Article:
These are dark times for dolphins. Earlier this week, villagers in the Solomon Islands slaughtered as many as 900 dolphins as part of a he-said-she-said dispute with the Earth Island Institute.
Over the past two years, the Institute worked to reach an agreement with the villagers whereby they would pay them to stop the hunt. By the villagers’ account, the institute failed to live up to their agreement, paying them only a fraction of the promised $400,000. They say they were left with no choice but to return to the hunt. However, the Institute’s David Phillips claims that a small group of villagers seized control of the funds and has not distributed them.
The dolphin trade still thrives in the Solomon Islands, where a captive dolphin can sell for as much as $150,000
Meanwhile, on the other side of the world, a dolphin has become trapped in Brooklyn’s Gowanus Canal, a heavily polluted Superfund site that runs through the center of the borough. According to eyewitnesses, the dolphin appears distressed and its breathing labored.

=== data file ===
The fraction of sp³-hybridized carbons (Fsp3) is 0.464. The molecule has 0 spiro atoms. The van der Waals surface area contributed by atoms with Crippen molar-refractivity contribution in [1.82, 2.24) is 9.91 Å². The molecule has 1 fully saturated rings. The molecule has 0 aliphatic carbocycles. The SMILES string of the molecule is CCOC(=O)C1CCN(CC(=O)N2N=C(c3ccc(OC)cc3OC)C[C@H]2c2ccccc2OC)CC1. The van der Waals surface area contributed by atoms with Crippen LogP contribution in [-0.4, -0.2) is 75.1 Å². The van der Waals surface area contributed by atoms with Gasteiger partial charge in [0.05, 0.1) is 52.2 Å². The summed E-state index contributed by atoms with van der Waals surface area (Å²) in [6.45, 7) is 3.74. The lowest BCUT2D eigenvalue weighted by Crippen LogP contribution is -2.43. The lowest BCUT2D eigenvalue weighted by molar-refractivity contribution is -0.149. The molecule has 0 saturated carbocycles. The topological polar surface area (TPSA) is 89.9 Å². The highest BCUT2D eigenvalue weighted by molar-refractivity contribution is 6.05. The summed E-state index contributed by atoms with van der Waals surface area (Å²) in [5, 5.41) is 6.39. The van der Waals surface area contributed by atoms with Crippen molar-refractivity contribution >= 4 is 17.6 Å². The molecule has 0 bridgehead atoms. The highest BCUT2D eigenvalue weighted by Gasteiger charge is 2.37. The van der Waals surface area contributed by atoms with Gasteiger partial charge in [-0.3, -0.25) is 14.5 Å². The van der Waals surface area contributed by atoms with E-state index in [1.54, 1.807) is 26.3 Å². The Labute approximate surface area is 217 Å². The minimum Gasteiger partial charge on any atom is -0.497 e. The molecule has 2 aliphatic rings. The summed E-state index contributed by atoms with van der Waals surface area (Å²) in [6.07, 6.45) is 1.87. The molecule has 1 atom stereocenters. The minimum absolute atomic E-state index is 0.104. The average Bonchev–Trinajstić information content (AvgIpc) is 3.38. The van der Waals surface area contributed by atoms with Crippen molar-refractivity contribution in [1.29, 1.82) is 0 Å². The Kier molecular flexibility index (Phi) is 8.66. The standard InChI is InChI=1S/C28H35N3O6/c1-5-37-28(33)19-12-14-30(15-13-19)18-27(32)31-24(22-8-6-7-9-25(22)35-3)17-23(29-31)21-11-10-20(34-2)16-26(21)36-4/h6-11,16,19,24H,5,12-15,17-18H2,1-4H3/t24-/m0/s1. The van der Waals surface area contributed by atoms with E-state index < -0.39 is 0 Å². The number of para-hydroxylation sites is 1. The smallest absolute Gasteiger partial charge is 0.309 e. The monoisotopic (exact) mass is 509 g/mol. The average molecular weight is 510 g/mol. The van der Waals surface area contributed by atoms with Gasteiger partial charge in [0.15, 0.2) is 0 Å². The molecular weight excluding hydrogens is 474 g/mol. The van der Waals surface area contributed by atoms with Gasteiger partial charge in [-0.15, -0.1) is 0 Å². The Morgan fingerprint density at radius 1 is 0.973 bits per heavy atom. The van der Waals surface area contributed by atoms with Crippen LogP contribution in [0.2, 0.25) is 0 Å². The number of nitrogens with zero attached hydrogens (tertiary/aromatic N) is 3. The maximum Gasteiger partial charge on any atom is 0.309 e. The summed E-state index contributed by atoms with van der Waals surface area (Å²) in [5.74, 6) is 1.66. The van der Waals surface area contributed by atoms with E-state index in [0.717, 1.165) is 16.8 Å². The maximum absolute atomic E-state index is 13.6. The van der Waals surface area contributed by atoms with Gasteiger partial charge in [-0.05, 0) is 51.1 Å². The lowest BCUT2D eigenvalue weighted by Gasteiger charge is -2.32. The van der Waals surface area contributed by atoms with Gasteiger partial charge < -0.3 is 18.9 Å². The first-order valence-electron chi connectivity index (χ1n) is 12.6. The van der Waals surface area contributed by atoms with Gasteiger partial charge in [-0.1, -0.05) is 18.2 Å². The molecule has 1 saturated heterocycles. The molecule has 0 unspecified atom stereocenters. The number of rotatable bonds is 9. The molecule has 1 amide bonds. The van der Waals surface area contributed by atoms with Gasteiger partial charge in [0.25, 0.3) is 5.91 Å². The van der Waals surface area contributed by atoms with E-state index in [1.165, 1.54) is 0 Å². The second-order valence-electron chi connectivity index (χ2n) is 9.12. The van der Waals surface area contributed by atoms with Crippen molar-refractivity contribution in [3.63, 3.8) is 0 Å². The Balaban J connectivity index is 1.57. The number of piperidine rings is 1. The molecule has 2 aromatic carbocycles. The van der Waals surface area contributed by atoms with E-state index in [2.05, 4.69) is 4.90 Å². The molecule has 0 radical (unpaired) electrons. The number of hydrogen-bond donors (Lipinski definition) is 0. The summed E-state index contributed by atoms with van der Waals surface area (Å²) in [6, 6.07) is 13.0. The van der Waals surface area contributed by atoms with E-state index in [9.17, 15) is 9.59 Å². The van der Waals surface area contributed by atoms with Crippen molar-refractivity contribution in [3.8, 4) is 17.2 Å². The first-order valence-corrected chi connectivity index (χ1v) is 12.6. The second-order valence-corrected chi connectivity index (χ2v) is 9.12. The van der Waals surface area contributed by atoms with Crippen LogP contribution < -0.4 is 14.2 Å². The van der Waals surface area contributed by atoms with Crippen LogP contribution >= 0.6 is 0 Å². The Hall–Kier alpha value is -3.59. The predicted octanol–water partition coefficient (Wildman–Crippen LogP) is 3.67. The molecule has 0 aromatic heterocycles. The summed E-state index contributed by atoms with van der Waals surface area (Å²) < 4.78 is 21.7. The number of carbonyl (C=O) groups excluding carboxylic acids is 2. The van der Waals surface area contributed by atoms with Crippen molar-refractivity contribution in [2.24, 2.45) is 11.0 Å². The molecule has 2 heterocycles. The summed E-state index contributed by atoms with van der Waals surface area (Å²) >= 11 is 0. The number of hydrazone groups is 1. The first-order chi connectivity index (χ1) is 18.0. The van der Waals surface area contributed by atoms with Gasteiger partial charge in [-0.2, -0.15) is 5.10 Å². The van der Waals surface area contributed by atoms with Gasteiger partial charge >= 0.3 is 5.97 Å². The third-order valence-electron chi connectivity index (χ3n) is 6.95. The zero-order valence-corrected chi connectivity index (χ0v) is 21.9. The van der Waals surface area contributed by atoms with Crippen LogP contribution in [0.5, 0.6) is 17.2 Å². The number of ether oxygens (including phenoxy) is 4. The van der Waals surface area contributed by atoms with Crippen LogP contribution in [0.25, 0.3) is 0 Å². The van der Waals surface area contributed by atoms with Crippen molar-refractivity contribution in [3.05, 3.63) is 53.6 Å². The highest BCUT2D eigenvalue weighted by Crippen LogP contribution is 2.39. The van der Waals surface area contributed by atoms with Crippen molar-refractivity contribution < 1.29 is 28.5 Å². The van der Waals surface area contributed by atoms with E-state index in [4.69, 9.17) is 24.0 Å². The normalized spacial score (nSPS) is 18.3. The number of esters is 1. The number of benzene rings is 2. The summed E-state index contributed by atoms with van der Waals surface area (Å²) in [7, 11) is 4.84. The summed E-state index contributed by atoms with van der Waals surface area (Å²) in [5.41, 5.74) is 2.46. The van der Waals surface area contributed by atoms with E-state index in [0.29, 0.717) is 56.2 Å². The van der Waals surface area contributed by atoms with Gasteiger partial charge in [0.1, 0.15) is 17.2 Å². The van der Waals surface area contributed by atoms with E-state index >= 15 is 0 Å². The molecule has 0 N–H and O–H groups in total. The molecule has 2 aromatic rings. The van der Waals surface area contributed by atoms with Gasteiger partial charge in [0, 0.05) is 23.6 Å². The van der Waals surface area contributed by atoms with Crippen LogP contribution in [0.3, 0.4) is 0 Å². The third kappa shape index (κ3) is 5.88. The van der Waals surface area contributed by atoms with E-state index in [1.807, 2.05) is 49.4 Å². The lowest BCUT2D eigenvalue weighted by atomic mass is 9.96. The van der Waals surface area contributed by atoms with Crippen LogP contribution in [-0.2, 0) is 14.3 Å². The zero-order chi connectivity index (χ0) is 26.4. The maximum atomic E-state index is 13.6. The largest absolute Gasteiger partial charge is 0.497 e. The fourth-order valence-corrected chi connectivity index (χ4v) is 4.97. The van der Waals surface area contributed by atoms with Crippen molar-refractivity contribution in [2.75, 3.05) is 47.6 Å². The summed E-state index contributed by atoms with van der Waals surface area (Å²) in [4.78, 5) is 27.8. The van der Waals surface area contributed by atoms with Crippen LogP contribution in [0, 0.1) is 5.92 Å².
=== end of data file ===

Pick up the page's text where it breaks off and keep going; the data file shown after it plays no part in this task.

The incident is causing something of a media frenzy in New York, where marine mammals are admittedly somewhat uncommon. NBC New York currently has a live feed of the crisis, and the Gothamist has a correspondent reporting from the scene.
Rescuers from the Riverhead Foundation are currently en route, while police are attempting to guide the dolphin out with a boat.
UPDATE: Rescue efforts were unsuccessful and the Gowanus Dolphin has died. Witnesses described seeing blood coming from the animal's back, which suggests it was dying before it entered the canal. The dolphin is not the first animal to become trapped in the canal. In 2007, a mink whale swam up the canal and was trapped for two days before it died.